Interaction Between Air Pollution, Genetics May Create Significant Risk of Alzheimer’s

Interaction Between Air Pollution, Genetics May Create Significant Risk of Alzheimer’s

High levels of air pollution particles may increase the risk of dementia and Alzheimer’s disease in older women, according to results of a new study.

These particles, found in emissions from power plants and cars, increase the risk of dementia, including Alzheimer’s, by as much as 92%, especially in women with the ApoE4 gene variant, which has been associated with this disease.

These findings also may have serious implications for the general population, as pollution is one of the world’s most profound issues. Researchers said pollution may account for nearly 21% of dementia cases.

Results of the study were published in the journal Translational Psychiatry with the title “Particulate Air Pollutants, APOE Alleles And Their Contributions To Cognitive Impairment In Older Women And To Amyloidogenesis In Experimental Models.

“Microscopic particles generated by fossil fuels get into our body directly through the nose into the brain,” Caleb Finch, PhD, one of the study’s senior authors, explained in a press release. “Cells in the brain treat these particles as invaders and react with inflammatory responses, which over the course of time appear to exacerbate and promote Alzheimer’s disease.

“Although the link between air pollution and Alzheimer’s disease is a new scientific frontier, we now have evidence that air pollution, like tobacco, is dangerous to the aging brain,” Finch said.

Researchers studied the interaction between air pollution and genetics by analyzing data from 3,647 women (65 to 79 years old) included in the Women’s Health Initiative Memory Study (WHIMS). These women lived across the U.S. and didn’t have dementia before the study.

Results indicated that women living in places where pollution exceeds the standard levels of the U.S. Environmental Protection Agency had a higher risk of cognitive decline (81%) and dementia (92%). These effects were stronger in women who also had the ApoE4 gene variant.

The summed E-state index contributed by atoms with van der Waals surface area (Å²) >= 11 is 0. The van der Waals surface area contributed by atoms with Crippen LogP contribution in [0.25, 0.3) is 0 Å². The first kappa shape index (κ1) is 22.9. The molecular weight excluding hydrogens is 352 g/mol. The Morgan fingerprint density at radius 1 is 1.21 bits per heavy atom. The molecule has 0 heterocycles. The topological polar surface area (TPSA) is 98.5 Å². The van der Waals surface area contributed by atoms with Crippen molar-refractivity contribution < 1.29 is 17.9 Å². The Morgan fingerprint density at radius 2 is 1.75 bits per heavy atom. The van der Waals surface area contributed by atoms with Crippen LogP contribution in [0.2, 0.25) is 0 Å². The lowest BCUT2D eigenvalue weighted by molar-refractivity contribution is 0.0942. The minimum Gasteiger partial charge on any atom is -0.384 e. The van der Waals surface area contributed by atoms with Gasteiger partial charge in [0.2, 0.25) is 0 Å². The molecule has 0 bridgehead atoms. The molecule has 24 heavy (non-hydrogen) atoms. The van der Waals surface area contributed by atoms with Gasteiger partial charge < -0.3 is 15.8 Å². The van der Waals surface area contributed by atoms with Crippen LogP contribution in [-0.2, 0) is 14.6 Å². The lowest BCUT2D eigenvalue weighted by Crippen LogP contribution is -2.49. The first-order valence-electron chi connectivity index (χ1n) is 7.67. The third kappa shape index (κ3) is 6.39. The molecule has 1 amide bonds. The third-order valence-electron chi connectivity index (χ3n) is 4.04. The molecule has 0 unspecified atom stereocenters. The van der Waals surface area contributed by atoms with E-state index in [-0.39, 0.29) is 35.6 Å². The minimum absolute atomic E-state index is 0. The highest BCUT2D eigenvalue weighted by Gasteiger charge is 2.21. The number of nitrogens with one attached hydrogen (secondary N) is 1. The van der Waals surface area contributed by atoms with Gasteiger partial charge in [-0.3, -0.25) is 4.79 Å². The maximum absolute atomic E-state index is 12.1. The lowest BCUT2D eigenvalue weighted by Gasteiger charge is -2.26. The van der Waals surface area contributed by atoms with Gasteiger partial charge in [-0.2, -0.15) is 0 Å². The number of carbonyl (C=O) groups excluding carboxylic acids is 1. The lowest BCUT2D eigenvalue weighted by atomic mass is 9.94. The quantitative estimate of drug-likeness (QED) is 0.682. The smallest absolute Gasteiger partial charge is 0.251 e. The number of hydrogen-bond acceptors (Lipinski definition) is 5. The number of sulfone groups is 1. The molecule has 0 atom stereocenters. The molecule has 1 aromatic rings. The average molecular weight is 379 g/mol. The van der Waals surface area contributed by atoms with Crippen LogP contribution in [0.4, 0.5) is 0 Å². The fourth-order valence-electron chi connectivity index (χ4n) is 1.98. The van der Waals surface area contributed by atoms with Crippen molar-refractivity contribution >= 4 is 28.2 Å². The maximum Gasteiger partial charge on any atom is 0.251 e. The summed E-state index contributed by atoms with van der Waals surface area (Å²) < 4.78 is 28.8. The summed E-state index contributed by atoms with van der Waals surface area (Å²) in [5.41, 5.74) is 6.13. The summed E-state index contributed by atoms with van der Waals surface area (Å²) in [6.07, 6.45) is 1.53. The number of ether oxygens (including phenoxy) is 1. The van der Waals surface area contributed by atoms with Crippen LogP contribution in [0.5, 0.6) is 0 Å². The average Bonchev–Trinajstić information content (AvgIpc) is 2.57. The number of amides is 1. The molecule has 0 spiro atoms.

Researchers also observed that female mice with the ApoE4 variant that were exposed to air pollution for 15 weeks had 60% more accumulation of beta-amyloid, the protein that becomes toxic in Alzheimer’s disease.

“Our study — the first of its kind conducted in the U.S. — provides the inaugural scientific evidence of a critical Alzheimer’s risk gene possibly interacting with air particles to accelerate brain aging,” Jiu-Chiuan Chen, MD, the study’s other senior author, said. “The experimental data showed that exposure of mice to air particles … damaged neurons in the hippocampus, the memory center that is vulnerable to both brain aging and Alzheimer’s disease.”

The study also identified the air pollutants responsible for these damaging effects as small, inhalable particles known as PM2.5. The exposure experiments in female mice were carried out using a technology that collects air particles.

“Our state-of-the-art aerosol technologies, called particle concentrators, essentially take the air of a typical urban area and convert it to the air of a freeway or a heavily polluted city like Beijing,” said Constantinos Sioutas, inventor of the technology. “We then use these samples to test exposure and assess adverse neuro-developmental or neuro-degenerative health effects,” he said.

The values of excessive PM2.5 used in the study come from data collected from pollution monitors. However, according to the American Lung Association, less than one-third of all American counties have such technology for pollution control.

“We analyzed data of high PM2.5 levels using standards the EPA set in 2012,” Chen said. “We don’t know whether the lower PM2.5 levels of recent years have provided a safe margin for older Americans, especially those at risk for dementia.”

Six of the 10 most polluted cities in the U.S. are in California, including Los Angeles, Long Beach and Fresno, and more cities are becoming gradually more polluted. Researchers believe that reduced PM2.5 levels in the air are associated with fewer cases of dementia.

“Many studies have suggested that early life adversities may carry into later life and affect brain aging,” Chen said. “If this is true, then maybe long-term exposure to air pollution that starts a downward spiral of neurodegenerative change in the brain could begin much earlier and rev up in later life.”

The team has also found that prolonged exposure to high PM2.5 levels led to loss of gray and white matter volumes in brain regions that process thinking, decision-making and planning.

More studies are warranted with people from both genders to investigate whether air pollution also may affect men, and whether PM2.5 interacts with cigarettes and other pollutants.

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